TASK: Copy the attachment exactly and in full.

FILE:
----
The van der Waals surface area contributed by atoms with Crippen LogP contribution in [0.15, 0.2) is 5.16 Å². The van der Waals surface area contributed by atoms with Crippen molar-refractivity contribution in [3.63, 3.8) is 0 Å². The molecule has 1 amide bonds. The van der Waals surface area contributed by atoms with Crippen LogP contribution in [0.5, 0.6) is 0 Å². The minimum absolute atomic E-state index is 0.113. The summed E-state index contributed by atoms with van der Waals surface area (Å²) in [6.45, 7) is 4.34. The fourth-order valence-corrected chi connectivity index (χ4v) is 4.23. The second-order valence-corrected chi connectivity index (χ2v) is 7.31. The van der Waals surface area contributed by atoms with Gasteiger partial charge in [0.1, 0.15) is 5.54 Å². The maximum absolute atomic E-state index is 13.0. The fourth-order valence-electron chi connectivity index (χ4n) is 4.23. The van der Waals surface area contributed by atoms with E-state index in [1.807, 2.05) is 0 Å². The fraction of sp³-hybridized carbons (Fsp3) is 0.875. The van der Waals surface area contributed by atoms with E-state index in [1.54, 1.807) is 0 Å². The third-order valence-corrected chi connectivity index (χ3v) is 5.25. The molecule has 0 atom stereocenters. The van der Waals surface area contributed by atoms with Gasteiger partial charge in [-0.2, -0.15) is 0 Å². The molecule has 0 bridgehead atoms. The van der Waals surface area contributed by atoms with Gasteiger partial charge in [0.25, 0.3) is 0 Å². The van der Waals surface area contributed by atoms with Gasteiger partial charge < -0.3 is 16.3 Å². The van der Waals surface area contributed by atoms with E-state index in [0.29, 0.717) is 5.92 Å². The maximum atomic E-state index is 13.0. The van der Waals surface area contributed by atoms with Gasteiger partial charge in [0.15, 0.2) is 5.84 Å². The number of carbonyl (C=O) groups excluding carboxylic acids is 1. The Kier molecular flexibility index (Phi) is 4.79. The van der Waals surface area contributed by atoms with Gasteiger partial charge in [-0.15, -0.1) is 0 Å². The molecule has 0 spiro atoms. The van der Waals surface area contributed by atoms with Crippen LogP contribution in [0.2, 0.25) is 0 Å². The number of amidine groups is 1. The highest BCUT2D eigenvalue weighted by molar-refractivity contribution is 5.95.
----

The van der Waals surface area contributed by atoms with Crippen LogP contribution in [0.15, 0.2) is 5.16 Å². The van der Waals surface area contributed by atoms with Crippen molar-refractivity contribution in [3.63, 3.8) is 0 Å². The molecule has 1 amide bonds. The van der Waals surface area contributed by atoms with Crippen LogP contribution in [0.5, 0.6) is 0 Å². The minimum absolute atomic E-state index is 0.113. The summed E-state index contributed by atoms with van der Waals surface area (Å²) in [6.45, 7) is 4.34. The fourth-order valence-corrected chi connectivity index (χ4v) is 4.23. The second-order valence-corrected chi connectivity index (χ2v) is 7.31. The van der Waals surface area contributed by atoms with Gasteiger partial charge in [0.1, 0.15) is 5.54 Å². The maximum absolute atomic E-state index is 13.0. The fourth-order valence-electron chi connectivity index (χ4n) is 4.23. The van der Waals surface area contributed by atoms with E-state index in [1.807, 2.05) is 0 Å². The fraction of sp³-hybridized carbons (Fsp3) is 0.875. The van der Waals surface area contributed by atoms with E-state index in [1.54, 1.807) is 0 Å². The third-order valence-corrected chi connectivity index (χ3v) is 5.25. The molecule has 0 atom stereocenters. The van der Waals surface area contributed by atoms with Gasteiger partial charge in [-0.2, -0.15) is 0 Å². The molecule has 0 bridgehead atoms. The van der Waals surface area contributed by atoms with Gasteiger partial charge in [0.25, 0.3) is 0 Å². The van der Waals surface area contributed by atoms with Gasteiger partial charge < -0.3 is 16.3 Å². The van der Waals surface area contributed by atoms with E-state index in [0.29, 0.717) is 5.92 Å². The maximum atomic E-state index is 13.0. The van der Waals surface area contributed by atoms with Gasteiger partial charge in [0.15, 0.2) is 5.84 Å². The number of carbonyl (C=O) groups excluding carboxylic acids is 1. The Kier molecular flexibility index (Phi) is 4.79. The van der Waals surface area contributed by atoms with Gasteiger partial charge in [-0.15, -0.1) is 0 Å². The molecule has 0 spiro atoms. The van der Waals surface area contributed by atoms with Crippen LogP contribution in [0.2, 0.25) is 0 Å². The number of amidine groups is 1. The highest BCUT2D eigenvalue weighted by molar-refractivity contribution is 5.95.